Monday, June 3, 2013

This Is The Last Time I Will Write a Post About A School Project. Unless I Go To Grad School But Who Knows if Blogger Will Even Be Cool by Then

For the final project of my Lawrence career, I really didn't have very many ideas. Life got in the way, and for the first time in a long time I preferred living life to sitting in a dark computer lab making my own grim commentary about life. I don't regret it, though. I wanted to make the most of my last days at Lawrence. Because the closer you get to leaving Lawrence, the more you realize how much you are going to miss it.

So in order to find some inspiration for this last project I went to the place where 95% of my wardrobe has come from since I started going to Lawrence: the Fox Valley Thrift Shoppe (affectionately called "The Shoppe"- pronounced "shoppy"). I couldn't tell you how many hours I have spent sifting through the layers of clothing at this place (more love hours than can ever be repaid, perhaps).

The Fox Valley Thrift Shoppe, in all of its glory

I wasn't really sure what the video was going to be about, but in the end I realized it is about the reality of the glamorization of the thrift shopping experience such as in the song "Thrift Shop" by Macklemore and Ryan Lewis. The song is great, and super catchy, and I have definitely rocked out to it a number of times, but it completely misses the point that some people shop at thrift shops because they have to, not because it's cool to. Once I made the video I realized it's also about objectification of the body, and how performers such as D'Angelo objectify themselves for the sake of pop music, and realizing that we live in an absurd world where clothes from a thrift shop and beautiful black men can both turn into fetish objects in pop culture.

The great thing about this connection is that there is always pop music playing in The Shoppe, and I used the music that was playing while I was trying on clothes as the music in the video (which worked surprisingly well with the plot of the video). I had planned to do more with the sound, but my external hard drive broke, and I had to take it in to get it fixed, and although Geek Squad was able to recover the files, for some reason Final Cut was not able to register the files on the new hard drive. I didn't want to recreate the video entirely because I felt like it would have been way too forced the second time. I'm a proponent of the results of organic thought rather than forced re-creation. So it is what it is.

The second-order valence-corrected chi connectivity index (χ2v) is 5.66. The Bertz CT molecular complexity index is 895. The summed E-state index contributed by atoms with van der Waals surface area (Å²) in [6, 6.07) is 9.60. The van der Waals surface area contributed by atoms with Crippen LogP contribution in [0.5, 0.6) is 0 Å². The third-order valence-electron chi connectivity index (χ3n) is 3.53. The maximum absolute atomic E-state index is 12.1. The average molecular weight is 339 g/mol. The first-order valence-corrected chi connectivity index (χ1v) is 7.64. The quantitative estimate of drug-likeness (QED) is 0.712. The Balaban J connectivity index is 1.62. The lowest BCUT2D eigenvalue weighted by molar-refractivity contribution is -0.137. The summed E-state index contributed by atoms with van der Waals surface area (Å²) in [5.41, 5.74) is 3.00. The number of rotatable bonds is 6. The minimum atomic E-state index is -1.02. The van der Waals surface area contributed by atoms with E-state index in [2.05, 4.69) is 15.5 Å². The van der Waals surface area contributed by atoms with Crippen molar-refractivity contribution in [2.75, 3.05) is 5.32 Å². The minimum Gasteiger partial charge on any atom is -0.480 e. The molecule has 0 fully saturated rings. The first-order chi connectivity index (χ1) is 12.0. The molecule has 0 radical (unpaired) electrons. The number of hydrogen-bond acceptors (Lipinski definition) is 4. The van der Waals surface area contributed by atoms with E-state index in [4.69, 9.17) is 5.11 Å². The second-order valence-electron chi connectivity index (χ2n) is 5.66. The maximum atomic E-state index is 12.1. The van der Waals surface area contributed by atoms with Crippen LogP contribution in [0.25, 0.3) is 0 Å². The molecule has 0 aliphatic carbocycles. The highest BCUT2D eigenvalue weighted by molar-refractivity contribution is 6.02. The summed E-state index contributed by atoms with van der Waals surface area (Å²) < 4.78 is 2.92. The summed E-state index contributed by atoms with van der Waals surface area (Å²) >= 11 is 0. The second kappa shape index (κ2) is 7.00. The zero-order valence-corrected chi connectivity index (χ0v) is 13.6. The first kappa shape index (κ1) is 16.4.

I guess if Baudrillard were to view this video he would say that it is about the reality of the value of the things that you put onto your body. It's about the reality of the person you see walking across campus with a cool shirt on, and not realizing that the shirt isn't new. It's about the reality of ownership. It's about the hypperrealism of donating and resale. It's about taking Mike Kelley's thrift shop art to a different level. It's about the simulation of diogetic sound into a real live soundtrack. It's about the reality of the glamour of pop stars.

But for me the video will be a reminder of my last term at Lawrence, and the reality that it all had to end eventually. Here it is:

Thrift Shoppe, 2013

4 comments:

  1. Your final cut really worked nicely. The abstraction of yourself is what was most interesting to me. You've been the "star" of many of your video pieces and this one brings the viewer in in a totally different way. With objectification a clear point here, there's definitely some voyeuristic stuff going on, and it's extremely effective. It feels like we're accomplisses in your shoplifting.

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  2. I like your shoes. I also like the final scene of you walking out. The colors are wacky metallic-so cool. The coolest part of this project is that you are videotaping yourself thrift shop-lifting when, in most cases, when shop-lifting you tend to avoid security cameras.

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  3. this would of course need many more love hours of tedious tweaks to make it festival-quality but it's a good start.

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  4. I think the ending part that you added where both the racks of clothes and your walking out overlap is fantastic. Also, adding the bit where you are on the phone is pretty thought-provoking when included with the big picture. I think with the small edits you made it was definitely a big step up from the draft showing a few weeks ago. I really enjoyed this version.

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